ed note–at the risk of engaging in shameless self-promotion, please read the piece I wrote last year dealing with the violent aspects of Jewish religious celebrations such as Purim here
I’ve recently had to accept a fact of Judaism: many of our holidays include celebrations of violence. Hanukkah celebrates the military victory over the Greeks; Passover includes praise for God for killing the Egyptians in the Red Sea; and the modern Yom Haatzmaut, Israel’s Independence Day, treated by many as not only a national holiday, but a Jewish holiday, celebrates the military victory of the Israeli forces over the neighboring Arab forces.
Yet, despite the inherent pain caused to others in these holidays, I celebrate every one of them, and I celebrate them unapologetically. I celebrate the freedom associated with Passover, the triumph of light of Hanukkah, and the existence of an independent state of Israel. My celebration of these holidays does not need to diminish my awareness of the pain associated with them, and, in fact, the opposite is true: I make sure that as happy as I am, I remain aware of the suffering of others, particularly when that suffering exists today in my own backyard.
Purim, however, feels different. Purim has no shortage of violence toward others. Megilat Esther describes the Jews killing tens of thousands of “enemies” as a way of preventing their own genocide. While these killings disturb me, they appear as a necessary evil. Indeed, the celebration of Purim occurs on the day in which the Jews rest from their defense. While it certainly makes sense that the Jews could only celebrate their victory on the day following the fighting, I take comfort in the juxtaposition of the text, in which the celebration looks like a result of the rest. In this exegetical reading, the true celebration was not in the slaying of enemies, as the text describes them, but in the ability to rest. In short, the Jews only celebrated once their survival was no longer dependent upon harming others.
If the killing of others were the only problematic aspect of the Esther text, this explanation might suffice for me. However, the Jews’ redemption is based not only their defensive killings of others, but also on a series of acts of violence toward women. First, Queen Vashti is banished from the kingdom not only for refusing to perform sexually before the king and his guests, but because of the poor example she would set by allowing women to refuse their husbands’ commands. Then Esther is sent to the king’s harem by no choice of her own, where, even after becoming queen, the most favored of all of the king’s wives and concubines, she understands that approaching him of her own volition means risking death.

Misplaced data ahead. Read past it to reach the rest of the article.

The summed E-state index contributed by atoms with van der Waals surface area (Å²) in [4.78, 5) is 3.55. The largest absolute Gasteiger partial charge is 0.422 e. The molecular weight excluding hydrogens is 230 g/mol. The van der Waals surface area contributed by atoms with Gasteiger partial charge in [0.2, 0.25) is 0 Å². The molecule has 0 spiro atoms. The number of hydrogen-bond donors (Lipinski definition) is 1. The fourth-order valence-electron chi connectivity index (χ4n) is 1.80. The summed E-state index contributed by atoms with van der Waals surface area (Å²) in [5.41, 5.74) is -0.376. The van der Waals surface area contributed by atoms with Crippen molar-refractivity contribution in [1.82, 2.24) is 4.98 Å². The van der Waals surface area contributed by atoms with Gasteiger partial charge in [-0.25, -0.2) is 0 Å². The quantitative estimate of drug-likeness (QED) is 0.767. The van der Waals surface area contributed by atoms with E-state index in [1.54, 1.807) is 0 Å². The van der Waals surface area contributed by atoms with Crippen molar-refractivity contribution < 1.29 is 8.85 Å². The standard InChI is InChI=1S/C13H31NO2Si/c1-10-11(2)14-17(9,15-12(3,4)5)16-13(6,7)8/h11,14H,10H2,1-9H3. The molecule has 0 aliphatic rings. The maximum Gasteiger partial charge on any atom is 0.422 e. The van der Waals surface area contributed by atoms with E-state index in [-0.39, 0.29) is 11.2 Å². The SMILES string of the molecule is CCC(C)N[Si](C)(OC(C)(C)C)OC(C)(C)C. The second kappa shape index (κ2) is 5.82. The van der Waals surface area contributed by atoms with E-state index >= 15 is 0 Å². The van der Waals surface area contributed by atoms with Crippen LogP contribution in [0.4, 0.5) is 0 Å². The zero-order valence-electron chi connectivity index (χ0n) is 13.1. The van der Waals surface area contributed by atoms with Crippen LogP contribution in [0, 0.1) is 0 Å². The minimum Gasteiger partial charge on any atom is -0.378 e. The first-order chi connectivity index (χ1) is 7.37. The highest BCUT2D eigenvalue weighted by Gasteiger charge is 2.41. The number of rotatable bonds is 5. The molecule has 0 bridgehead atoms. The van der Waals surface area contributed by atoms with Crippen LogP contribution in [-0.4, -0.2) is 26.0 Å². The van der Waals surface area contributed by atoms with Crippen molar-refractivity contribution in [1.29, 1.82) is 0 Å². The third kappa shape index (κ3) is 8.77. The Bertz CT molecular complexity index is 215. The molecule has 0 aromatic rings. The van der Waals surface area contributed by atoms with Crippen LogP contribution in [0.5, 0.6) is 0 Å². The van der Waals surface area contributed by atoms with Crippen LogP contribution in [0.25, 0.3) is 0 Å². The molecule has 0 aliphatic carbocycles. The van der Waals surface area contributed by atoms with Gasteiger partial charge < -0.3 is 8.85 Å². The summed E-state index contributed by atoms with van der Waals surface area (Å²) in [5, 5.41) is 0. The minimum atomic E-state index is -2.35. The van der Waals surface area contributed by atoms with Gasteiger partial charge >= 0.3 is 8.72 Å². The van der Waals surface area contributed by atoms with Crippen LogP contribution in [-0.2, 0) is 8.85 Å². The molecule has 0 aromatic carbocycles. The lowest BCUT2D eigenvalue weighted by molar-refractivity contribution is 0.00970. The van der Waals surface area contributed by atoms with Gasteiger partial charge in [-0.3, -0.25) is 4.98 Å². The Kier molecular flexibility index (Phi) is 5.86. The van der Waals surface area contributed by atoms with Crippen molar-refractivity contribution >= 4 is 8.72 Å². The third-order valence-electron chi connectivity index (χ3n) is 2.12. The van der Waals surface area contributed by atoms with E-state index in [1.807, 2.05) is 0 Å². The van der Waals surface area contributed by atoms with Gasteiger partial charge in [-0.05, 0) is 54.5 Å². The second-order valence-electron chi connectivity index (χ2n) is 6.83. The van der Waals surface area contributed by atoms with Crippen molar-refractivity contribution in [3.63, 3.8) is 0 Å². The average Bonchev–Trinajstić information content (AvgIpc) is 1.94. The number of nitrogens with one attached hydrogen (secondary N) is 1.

I cannot simply accept that these acts were necessary in order to secure the Jewish people’s redemption, and I am not ready to celebrate Purim without acknowledging that there is no place for glorifying violence toward women in my celebration. And that is precisely why I do not celebrate Purim in a vacuum; I also observe its corollary, with the fast of Esther.
The sages considered the fast of Esther such an integral part of Purim that they decreed that the fast would be held even in the messianic era, when all of the fasts related to the destruction of the Temple are to become days of celebration. While there are a number of explanations for why Jews fast on the day before Purim, all of the reasons include the need for a day of reflection before the unbridled celebration of the Purim holiday.
It is time the Jewish people start to view Purim as a two-day holiday. Whether or not one chooses to fast, or observe the Fast of Esther in a different way, all who celebrate Purim should devote a day to thinking about how the joy in our lives might be a result of actions or circumstances which we would rather do without. We cannot have our day of fun, dressing up in costumes, and eating and drinking to our heart’s content, without some time for reflection first.
Arie Hasit, a student at the rabbinical seminary of Machon Schechter, serves as the spiritual leader for NOAM- the youth wing of the Masorti Movement in Israel. He lives in Jerusalem.